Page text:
Finn Høffding: Orchestral Works
04 September 2012
Finn Høffding (1899-1997) is a crucial figure in 20th-century Danish music. Although never Nielsen’s student, he was his friend and – following a career-changing meeting with Hindemith – became a hugely influential teacher, whose pupils included Vagn Holmboe and Per Nørgård, who writes a testimonial to his former master in Dacapo’s booklet.
Stylistically, Høffding’s music lies somewhere between Nielsen, its bedrock, and Holmboe, with a neo-classical overlay betraying Hindemith’s influence, yet he remained his own man throughout his career. The earliest work here is the Third of his five symphonies, from 1928, a beautifully balanced four-movement work on classical lines, scored transparently for an ensemble of 40 players. This is no pastiche score but a reinvention of Classical models that has more in common with Busonian aesthetics than Prokofievian parody, and a cool grasp of the dramatic in the Lento molto e espressivo. The filigree scherzo is a delight, the whole a real find.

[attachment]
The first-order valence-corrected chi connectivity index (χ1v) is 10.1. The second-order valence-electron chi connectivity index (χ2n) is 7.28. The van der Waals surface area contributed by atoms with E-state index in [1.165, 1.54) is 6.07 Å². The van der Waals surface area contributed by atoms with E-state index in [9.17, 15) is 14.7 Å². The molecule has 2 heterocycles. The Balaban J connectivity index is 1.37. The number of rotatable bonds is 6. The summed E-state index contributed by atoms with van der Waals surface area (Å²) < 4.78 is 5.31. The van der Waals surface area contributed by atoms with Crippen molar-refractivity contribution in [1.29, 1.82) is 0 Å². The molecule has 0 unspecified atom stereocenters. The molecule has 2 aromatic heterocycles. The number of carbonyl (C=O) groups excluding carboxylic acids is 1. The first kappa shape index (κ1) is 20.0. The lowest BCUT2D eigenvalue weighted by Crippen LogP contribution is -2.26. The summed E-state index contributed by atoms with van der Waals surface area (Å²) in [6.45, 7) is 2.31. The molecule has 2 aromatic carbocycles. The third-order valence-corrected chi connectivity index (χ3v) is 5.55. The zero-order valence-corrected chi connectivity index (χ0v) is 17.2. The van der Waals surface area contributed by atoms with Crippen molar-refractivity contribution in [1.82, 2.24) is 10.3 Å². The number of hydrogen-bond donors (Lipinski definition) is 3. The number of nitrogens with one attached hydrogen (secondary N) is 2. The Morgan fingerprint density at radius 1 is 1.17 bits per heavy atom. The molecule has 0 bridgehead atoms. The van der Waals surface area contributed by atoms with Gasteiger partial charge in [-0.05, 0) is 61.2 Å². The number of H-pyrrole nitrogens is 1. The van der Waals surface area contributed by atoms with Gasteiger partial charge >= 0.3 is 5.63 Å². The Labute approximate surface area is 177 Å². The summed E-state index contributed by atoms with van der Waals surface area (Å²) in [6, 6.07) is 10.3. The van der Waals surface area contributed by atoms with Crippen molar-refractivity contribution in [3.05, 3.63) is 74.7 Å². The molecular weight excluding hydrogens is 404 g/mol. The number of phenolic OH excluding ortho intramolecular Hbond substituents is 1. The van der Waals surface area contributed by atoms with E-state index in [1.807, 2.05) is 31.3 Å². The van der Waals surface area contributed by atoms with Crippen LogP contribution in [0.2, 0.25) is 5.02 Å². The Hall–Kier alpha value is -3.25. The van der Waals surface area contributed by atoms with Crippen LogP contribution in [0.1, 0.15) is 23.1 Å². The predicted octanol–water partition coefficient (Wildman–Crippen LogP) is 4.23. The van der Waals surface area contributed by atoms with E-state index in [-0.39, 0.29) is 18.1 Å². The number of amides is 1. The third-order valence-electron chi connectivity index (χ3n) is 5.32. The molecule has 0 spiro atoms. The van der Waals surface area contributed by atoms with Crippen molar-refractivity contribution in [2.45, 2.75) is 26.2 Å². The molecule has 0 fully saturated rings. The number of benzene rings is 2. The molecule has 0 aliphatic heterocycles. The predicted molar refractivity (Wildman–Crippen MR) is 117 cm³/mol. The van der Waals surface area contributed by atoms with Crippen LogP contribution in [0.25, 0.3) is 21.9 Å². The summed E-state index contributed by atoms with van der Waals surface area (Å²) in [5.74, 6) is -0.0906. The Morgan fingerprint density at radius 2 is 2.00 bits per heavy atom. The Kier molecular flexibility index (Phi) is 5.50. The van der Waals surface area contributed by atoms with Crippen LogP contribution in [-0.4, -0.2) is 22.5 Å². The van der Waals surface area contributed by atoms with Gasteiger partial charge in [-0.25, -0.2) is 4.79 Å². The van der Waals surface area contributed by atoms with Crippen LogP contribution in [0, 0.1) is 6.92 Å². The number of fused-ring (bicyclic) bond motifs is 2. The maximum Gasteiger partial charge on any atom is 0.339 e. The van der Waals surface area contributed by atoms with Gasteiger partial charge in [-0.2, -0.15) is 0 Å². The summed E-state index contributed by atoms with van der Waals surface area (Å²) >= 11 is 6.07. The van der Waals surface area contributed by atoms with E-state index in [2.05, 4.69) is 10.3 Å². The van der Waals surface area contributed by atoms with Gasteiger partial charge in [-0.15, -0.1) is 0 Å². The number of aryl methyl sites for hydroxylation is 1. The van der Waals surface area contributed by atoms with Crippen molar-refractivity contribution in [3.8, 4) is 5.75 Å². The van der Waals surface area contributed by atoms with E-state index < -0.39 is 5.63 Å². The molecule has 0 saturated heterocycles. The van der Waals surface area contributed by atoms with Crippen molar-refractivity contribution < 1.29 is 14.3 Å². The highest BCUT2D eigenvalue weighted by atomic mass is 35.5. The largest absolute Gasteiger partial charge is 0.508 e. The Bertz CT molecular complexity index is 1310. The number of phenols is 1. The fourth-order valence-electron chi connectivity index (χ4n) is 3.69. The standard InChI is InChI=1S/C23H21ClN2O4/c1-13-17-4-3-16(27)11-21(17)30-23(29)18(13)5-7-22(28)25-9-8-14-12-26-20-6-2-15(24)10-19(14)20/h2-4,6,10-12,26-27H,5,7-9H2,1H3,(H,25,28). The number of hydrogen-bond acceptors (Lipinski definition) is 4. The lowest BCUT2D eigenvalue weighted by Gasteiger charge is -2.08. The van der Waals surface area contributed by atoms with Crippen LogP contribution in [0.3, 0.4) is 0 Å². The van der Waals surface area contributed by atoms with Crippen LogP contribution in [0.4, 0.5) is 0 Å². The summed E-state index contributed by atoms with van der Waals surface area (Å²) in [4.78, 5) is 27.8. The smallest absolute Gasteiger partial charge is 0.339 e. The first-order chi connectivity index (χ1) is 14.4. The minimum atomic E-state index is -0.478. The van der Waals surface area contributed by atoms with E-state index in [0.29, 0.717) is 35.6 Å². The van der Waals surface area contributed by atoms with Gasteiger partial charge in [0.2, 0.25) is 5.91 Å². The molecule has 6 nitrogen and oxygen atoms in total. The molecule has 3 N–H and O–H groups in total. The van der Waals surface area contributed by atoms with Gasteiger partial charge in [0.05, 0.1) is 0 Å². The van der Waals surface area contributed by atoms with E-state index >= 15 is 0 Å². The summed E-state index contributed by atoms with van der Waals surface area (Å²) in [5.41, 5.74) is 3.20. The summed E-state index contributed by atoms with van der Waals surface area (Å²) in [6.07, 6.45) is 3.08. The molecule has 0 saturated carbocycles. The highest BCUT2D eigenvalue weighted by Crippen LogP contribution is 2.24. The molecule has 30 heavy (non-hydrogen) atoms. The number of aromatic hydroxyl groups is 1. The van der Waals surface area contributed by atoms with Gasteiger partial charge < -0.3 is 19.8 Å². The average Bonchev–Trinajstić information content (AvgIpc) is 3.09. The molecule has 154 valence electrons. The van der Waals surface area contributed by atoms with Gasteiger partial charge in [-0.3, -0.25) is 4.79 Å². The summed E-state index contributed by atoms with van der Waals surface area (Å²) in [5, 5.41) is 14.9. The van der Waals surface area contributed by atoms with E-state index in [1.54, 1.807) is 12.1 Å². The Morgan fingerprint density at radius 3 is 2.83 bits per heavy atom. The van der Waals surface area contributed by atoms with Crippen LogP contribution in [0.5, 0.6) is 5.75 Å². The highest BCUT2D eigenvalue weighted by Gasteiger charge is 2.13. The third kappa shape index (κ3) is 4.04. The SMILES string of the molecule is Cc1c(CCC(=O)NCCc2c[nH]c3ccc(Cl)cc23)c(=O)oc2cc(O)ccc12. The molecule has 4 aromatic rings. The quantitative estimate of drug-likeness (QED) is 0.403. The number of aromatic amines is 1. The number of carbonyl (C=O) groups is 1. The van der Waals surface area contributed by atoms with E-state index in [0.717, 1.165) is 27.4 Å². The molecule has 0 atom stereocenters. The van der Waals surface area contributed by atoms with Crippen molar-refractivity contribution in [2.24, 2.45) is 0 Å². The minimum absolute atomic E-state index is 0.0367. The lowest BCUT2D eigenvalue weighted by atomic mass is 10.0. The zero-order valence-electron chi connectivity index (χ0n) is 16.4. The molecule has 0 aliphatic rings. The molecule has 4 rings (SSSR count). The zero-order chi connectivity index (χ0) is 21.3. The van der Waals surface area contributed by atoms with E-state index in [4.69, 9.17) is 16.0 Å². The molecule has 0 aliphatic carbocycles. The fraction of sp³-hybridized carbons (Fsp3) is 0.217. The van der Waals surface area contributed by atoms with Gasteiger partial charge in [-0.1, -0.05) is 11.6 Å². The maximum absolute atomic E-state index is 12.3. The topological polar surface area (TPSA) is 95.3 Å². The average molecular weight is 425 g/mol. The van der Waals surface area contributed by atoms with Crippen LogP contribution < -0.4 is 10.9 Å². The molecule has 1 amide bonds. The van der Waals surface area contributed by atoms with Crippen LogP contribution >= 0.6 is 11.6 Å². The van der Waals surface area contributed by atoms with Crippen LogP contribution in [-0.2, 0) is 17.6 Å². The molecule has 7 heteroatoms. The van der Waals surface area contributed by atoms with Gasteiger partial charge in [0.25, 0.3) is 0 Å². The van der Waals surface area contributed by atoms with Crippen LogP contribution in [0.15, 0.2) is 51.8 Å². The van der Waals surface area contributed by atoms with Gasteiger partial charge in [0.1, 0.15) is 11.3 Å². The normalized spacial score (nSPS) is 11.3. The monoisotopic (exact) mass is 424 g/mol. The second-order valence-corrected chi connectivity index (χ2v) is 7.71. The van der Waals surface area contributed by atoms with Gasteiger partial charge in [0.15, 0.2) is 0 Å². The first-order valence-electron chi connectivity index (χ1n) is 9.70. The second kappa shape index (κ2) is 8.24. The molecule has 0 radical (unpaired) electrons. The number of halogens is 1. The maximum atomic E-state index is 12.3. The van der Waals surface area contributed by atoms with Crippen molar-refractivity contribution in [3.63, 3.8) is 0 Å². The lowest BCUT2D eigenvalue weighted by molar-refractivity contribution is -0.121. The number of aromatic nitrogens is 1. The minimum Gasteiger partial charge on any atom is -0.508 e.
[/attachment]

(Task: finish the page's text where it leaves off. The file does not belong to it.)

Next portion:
The couplings show Høffding evolving a prototype of the metamorphosis technique Holmboe would perfect later. Styled symphonic fantasias, Evolution (1939) embodies the idea of growth, while Det er ganske vist (‘It is perfectly true’, 1943) is based on Hans Christian Andersen’s cautionary tale about gossip. Similar in ethos to Paul Creston’s A Rumour, Det er ganske vist is built on a bigger, subtler scale, its clucking bassoon motif transformed unrecognisably in its 10-minute duration. The Jena Philharmonic’s playing under Frank Cramer’s sympathetic direction is a delight, and Dacapo’s sound is excellent. These performances repay repeated listenings, the hallmark of a splendid disc.